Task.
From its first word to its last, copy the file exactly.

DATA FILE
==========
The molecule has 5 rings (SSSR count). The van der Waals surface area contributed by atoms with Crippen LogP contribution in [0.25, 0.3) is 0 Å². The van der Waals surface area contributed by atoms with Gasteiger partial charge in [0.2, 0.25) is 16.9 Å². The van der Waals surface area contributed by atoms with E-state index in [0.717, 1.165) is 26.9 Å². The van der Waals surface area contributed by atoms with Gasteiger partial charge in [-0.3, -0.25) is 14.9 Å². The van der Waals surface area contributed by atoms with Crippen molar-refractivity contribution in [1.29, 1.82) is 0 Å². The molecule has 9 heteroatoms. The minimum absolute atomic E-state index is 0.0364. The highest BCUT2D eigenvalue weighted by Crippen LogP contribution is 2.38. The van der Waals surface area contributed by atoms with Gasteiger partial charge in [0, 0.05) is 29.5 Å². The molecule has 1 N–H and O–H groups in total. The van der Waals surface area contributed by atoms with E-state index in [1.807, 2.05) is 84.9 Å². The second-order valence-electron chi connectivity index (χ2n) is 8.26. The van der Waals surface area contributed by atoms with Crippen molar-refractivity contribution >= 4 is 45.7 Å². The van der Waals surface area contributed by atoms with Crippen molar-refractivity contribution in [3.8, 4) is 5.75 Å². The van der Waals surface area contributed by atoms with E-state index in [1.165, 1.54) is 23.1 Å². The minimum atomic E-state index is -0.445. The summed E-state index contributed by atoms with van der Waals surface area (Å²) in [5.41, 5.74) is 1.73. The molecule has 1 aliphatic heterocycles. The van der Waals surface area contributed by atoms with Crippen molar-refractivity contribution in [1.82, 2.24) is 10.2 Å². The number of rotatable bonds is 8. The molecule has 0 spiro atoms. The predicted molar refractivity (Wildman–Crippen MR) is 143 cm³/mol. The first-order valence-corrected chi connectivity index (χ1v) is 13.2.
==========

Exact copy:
The molecule has 5 rings (SSSR count). The van der Waals surface area contributed by atoms with Crippen LogP contribution in [0.25, 0.3) is 0 Å². The van der Waals surface area contributed by atoms with Gasteiger partial charge in [0.2, 0.25) is 16.9 Å². The van der Waals surface area contributed by atoms with E-state index in [0.717, 1.165) is 26.9 Å². The van der Waals surface area contributed by atoms with Gasteiger partial charge in [-0.3, -0.25) is 14.9 Å². The van der Waals surface area contributed by atoms with Crippen molar-refractivity contribution in [1.29, 1.82) is 0 Å². The molecule has 9 heteroatoms. The minimum absolute atomic E-state index is 0.0364. The highest BCUT2D eigenvalue weighted by Crippen LogP contribution is 2.38. The van der Waals surface area contributed by atoms with Gasteiger partial charge in [0, 0.05) is 29.5 Å². The molecule has 1 N–H and O–H groups in total. The van der Waals surface area contributed by atoms with E-state index in [1.807, 2.05) is 84.9 Å². The second-order valence-electron chi connectivity index (χ2n) is 8.26. The van der Waals surface area contributed by atoms with Crippen molar-refractivity contribution >= 4 is 45.7 Å². The van der Waals surface area contributed by atoms with Crippen molar-refractivity contribution in [3.8, 4) is 5.75 Å². The van der Waals surface area contributed by atoms with E-state index in [1.165, 1.54) is 23.1 Å². The minimum atomic E-state index is -0.445. The summed E-state index contributed by atoms with van der Waals surface area (Å²) in [5.41, 5.74) is 1.73. The molecule has 1 aliphatic heterocycles. The van der Waals surface area contributed by atoms with Crippen molar-refractivity contribution in [1.82, 2.24) is 10.2 Å². The number of rotatable bonds is 8. The molecule has 0 spiro atoms. The predicted molar refractivity (Wildman–Crippen MR) is 143 cm³/mol. The first-order valence-corrected chi connectivity index (χ1v) is 13.2.